The Doge’s Palace next door is home to some of the best artwork in Venice. (The Doge’s Palace in Venice: A Tour Through Art and History) “Doge” basically means “Duke” or ruler. Being a Doge had its drawbacks. It was an elected office for life, requiring complete dedication to the State. This was something done by widower elders, as a last stint of community service. The Palace has an incredible collection of the painting and sculpture of Venice, though much of the original stuff was lost in a fire in the late 1400’s. It’s all been replaced with more masterpieces.
The artwork of Venice centers around four primary artists, Titian, Tintoretto, Veronese, and Bassano. Titian was a true Renaissance artist influenced by da Vinci and Michelangelo. His paintings show a human spirit with confidence and optimism, reflecting the power of the individual that was central to the Renaissance movement. (Titian the Complete Paintings) By the time Tintoretto arrived, the Catholic Church was reasserting its dominance of Europe, led by the Spanish Inquisition. Tintoretto’s masterpieces are darker, with humans far more deferential to ecclesiastical themes. (Tintoretto: Tradition and Identity) Veronese, (“the guy from Verona”), was a happier country lad, whose paintings have an exuberance of color and light that must have been a welcome relief from the heavier Tintoretto pictures. (Paolo Veronese: A Master and His Workshop in Renaissance Venice) Bassano, also a country boy, painted biblical and mythical stories with everyday Italian countryside landscapes and human figures. (Titian, Tintoretto, Veronese: Rivals in Renaissance Venice)
For the best artwork, make sure to visit the Doge’s Palace, the Accademia Museum, the Church of the Frari, and the Scuola Grande di San Rocco. The Frari church has Titian’s absolutely stunning altarpiece, “Assumption of Mary”. Tintoretto’s massive “Paradise” is in the Doge’s Palace, while San Rocco’s is his tour de force, referred to as “Tintoretto’s Sistine Chapel”. You will be able to follow Old and New Testament images from beginning to end that would have made Ferdinand and Isabella proud.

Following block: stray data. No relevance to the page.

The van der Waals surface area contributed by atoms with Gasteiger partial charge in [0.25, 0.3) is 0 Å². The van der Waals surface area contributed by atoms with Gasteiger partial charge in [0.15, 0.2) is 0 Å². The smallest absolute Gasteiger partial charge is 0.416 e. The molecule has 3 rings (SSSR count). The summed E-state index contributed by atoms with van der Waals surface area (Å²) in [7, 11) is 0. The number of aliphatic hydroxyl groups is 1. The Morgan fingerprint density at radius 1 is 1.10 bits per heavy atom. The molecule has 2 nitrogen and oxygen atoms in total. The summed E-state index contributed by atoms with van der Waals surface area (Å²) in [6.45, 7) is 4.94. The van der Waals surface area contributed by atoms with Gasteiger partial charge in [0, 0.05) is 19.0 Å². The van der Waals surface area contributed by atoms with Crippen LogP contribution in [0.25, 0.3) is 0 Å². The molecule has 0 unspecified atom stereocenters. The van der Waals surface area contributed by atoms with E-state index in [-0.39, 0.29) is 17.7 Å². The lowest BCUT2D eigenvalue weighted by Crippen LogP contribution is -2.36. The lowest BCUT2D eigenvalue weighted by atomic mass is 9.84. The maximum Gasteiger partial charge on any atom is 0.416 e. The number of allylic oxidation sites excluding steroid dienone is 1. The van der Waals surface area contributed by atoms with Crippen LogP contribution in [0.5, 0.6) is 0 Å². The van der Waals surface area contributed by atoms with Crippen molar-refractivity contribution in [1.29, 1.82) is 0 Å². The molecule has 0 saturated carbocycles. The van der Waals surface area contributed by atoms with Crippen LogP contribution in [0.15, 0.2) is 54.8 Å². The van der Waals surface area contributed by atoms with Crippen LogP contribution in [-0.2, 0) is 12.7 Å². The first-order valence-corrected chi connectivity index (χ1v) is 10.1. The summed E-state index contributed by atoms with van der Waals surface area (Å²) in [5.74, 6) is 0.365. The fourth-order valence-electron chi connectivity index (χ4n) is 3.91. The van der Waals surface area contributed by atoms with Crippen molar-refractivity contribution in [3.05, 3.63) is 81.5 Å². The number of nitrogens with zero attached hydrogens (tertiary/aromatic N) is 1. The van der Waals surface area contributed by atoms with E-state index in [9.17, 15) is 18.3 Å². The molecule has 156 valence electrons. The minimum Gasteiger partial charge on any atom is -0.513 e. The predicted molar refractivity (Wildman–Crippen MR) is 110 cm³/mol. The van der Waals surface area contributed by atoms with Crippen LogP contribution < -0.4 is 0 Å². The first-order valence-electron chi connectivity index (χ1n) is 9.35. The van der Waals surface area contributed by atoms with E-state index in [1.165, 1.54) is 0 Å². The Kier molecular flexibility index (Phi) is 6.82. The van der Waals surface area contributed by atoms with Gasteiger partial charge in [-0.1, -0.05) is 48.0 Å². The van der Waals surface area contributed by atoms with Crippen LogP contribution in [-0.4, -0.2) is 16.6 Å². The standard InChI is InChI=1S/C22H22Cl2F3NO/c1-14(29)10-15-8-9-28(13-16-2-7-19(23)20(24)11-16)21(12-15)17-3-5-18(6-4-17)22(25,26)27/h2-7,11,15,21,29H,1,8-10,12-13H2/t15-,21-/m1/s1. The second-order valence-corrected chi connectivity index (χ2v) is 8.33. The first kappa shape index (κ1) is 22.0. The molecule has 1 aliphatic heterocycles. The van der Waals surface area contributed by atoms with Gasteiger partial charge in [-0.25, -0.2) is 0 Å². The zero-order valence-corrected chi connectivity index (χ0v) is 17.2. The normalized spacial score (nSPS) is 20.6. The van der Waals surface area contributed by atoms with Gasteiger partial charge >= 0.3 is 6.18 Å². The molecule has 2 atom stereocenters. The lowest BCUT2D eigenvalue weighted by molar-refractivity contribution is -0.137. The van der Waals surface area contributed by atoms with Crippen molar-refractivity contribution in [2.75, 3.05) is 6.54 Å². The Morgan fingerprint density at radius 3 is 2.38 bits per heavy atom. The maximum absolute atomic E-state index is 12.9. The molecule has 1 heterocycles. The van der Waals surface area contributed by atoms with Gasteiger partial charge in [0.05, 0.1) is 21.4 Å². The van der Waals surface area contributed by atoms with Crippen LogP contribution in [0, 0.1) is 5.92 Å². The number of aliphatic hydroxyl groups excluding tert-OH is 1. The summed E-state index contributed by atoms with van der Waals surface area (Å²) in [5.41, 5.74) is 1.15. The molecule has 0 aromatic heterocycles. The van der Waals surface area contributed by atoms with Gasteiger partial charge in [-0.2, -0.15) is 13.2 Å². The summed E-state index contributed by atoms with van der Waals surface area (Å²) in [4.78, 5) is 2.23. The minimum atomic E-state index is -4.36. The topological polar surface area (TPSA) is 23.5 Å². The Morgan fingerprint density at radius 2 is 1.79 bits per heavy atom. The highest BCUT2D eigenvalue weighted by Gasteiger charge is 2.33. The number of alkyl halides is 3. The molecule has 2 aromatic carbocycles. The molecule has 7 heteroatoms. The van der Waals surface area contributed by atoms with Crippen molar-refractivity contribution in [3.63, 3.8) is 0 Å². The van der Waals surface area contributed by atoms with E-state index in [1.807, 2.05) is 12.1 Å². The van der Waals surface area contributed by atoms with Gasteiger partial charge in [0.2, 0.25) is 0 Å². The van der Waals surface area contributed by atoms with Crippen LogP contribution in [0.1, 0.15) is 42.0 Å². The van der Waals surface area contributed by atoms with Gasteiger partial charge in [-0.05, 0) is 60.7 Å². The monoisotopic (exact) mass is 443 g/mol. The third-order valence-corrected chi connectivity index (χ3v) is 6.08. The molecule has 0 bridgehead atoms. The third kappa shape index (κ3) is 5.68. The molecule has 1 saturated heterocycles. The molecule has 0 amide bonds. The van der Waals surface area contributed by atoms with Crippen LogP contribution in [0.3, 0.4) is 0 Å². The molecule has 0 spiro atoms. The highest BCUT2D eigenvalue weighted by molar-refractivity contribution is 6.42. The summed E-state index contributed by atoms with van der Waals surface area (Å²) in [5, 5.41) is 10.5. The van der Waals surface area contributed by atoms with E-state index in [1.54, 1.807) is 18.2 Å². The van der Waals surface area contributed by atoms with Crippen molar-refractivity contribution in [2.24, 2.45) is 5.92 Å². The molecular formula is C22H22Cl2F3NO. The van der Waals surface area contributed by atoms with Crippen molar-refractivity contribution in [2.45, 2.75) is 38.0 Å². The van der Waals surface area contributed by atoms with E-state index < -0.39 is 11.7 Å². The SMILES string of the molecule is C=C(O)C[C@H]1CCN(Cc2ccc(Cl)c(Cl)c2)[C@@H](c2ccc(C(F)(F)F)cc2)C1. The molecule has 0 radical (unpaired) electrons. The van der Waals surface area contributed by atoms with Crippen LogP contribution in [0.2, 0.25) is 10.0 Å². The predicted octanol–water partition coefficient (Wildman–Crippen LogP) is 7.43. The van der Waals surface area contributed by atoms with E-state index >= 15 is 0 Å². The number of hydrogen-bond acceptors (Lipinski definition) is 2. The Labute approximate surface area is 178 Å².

Veterans who have already taken in these sites may wish to stroll across the Grand Canal to the Peggy Guggenheim Modern Art Museum. It’s a great collection of early Twentieth Century art, with Picasso, Miro, Calder, Ernst, Chagall, etc.
For the religious pilgrim in you, make sure to visit Santa Maria dei Frari, (“Church of the Frari”). Unassuming brick on the outside, this has a stunning collection of art on the inside. It is the site of the urban ministry of St. Francis of Assisi. (Francis of Assisi: A New Biography) Coming out of the hills of Tuscany to spread his word about humility and simplicity, St. Francis set up shop in central Venice and clearly attracted the attention and wealth of the town. Aside from Titian’s altarpiece and tomb, you will also find Donatello’s original wooden “John the Baptist.” (Donatello (Masters of Italian Art))
The city walkways from St. Mark’s to Rialto Bridge are jammed with shops and souvenir stands. You’ll see the famous (and expensive) gondoliers all over this part of the city. For an extra stipend, you can have a singer join your gondola. Legend has it that the gondoliers were singing the famous aria, “La Donna e mobile” from Verdi’s <Verdi – Rigoletto / Sutherland, Pavarotti, Milnes, LSO, Bonynge before the final curtain had fallen on opening night in 1851. (Verdi: Greatest Hits)
Beyond these sites and experiences, Venice is a great city in which to stroll, arm-in-arm, (once you get away from the crowds), or to find a tucked away restaurant with engaging staff and recognizable food. (Virtually all menus have English explanations.) Buon appetito!